A new article has outlined the way in which many organisations are still only making a token effort to recognise mental health in the workplace.
According to Andrew Berrie, employer programme manager at the Time to Change campaign, nine in 10 people who experience mental health problems report facing stigma and discrimination.
More than half say they experience that stigma the most at work, meaning many do not feel they can talk openly with their line manager.
This is indeed a shame. It also seems to go beyond a lack of understanding, with some managers being actively judgemental.
The article tells of a mindfulness class interrupted by a senior executive who walked in and said: “So, these are the people who can’t cope in my business.”
The whole exercise is therefore counter-productive.
While the business is ‘ticking a box’ by simply holding the class, there is no commitment whatsoever from the management and it is likely to make employees feel worse.
Most people will not be as bad as that. However, many managers still feel awkward and don’t know what to say if an employee comes to them with anything mental health-related.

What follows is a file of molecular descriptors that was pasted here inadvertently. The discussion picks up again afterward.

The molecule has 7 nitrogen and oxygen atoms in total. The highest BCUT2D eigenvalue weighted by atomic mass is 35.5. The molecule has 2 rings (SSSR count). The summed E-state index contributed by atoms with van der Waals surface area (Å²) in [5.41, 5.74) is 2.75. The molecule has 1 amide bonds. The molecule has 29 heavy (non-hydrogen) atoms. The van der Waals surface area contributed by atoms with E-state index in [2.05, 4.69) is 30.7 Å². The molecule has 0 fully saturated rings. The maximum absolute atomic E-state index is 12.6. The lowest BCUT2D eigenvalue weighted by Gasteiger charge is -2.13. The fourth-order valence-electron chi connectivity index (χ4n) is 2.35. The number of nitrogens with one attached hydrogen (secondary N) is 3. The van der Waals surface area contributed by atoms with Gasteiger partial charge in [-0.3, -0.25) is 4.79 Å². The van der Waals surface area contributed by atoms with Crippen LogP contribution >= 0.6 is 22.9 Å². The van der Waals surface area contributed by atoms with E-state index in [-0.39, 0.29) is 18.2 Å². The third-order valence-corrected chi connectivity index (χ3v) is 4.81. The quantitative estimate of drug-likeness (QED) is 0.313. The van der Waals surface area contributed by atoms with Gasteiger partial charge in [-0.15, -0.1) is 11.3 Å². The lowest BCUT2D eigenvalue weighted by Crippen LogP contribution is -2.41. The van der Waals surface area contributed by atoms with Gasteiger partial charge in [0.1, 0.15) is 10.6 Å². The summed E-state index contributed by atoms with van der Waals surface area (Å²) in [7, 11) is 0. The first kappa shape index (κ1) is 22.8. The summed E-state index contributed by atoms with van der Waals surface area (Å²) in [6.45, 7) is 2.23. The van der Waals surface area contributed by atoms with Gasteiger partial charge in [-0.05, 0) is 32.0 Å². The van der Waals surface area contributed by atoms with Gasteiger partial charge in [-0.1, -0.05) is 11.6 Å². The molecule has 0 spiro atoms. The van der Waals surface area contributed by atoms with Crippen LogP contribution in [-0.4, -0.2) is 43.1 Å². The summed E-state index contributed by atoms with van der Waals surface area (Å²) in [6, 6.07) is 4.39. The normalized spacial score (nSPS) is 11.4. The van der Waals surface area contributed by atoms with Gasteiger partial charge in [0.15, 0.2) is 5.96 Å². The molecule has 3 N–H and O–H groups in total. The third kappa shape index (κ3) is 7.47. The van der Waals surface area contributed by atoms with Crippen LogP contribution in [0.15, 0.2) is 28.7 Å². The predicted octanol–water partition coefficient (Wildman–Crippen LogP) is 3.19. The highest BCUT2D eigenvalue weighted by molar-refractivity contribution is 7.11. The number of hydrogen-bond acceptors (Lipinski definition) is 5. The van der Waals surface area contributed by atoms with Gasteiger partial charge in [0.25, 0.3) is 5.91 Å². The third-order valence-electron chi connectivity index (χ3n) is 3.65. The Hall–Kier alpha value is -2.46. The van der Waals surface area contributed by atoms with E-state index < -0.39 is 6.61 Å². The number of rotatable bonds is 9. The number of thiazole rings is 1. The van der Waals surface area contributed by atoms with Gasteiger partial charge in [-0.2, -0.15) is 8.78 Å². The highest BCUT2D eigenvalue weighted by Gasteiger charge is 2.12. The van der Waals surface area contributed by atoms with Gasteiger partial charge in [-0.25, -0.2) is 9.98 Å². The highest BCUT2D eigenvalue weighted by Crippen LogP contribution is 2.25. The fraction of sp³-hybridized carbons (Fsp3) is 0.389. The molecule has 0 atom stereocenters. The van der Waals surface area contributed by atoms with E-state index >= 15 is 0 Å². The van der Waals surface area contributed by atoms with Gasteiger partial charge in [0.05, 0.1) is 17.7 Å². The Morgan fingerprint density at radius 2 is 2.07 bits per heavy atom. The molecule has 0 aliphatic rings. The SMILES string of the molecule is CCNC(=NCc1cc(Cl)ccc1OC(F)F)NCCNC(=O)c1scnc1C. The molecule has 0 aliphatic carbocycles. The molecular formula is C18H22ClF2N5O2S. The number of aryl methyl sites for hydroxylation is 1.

This is because they do not possess the soft skills needed to offer that level of support. It can be remedied though, through training and greater awareness of the issues at hand.
Managers do not need to be surrogate life coaches or psychologists. They do, however, need to listen and be able to signpost employees to the places where they can receive help and support.
They also need to be able to see what reasonable adjustments can be put in place to help them at work.
Only then can an organisation claim to be truly ‘mindful’.
BounceBack offer several Mental Health First Aid courses to give managers the skills needed.